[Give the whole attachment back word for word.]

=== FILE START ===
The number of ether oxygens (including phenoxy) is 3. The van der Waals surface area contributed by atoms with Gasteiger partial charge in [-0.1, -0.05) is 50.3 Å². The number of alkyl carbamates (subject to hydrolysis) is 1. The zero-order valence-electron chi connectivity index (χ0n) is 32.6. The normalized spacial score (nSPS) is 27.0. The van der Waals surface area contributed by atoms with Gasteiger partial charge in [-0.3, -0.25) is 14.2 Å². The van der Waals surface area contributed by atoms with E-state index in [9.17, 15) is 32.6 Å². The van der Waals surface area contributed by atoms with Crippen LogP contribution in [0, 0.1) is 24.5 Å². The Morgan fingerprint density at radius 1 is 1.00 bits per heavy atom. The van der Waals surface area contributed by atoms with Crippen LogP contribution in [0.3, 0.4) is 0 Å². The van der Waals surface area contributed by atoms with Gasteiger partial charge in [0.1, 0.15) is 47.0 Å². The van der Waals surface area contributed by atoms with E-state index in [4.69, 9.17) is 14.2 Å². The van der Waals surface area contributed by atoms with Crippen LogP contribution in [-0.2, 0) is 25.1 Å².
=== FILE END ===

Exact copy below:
The number of ether oxygens (including phenoxy) is 3. The van der Waals surface area contributed by atoms with Gasteiger partial charge in [-0.1, -0.05) is 50.3 Å². The number of alkyl carbamates (subject to hydrolysis) is 1. The zero-order valence-electron chi connectivity index (χ0n) is 32.6. The normalized spacial score (nSPS) is 27.0. The van der Waals surface area contributed by atoms with Gasteiger partial charge in [-0.3, -0.25) is 14.2 Å². The van der Waals surface area contributed by atoms with E-state index in [9.17, 15) is 32.6 Å². The van der Waals surface area contributed by atoms with Crippen LogP contribution in [0, 0.1) is 24.5 Å². The Morgan fingerprint density at radius 1 is 1.00 bits per heavy atom. The van der Waals surface area contributed by atoms with Crippen LogP contribution in [0.3, 0.4) is 0 Å². The van der Waals surface area contributed by atoms with Gasteiger partial charge in [0.1, 0.15) is 47.0 Å². The van der Waals surface area contributed by atoms with E-state index in [4.69, 9.17) is 14.2 Å². The van der Waals surface area contributed by atoms with Crippen LogP contribution in [-0.2, 0) is 25.1 Å².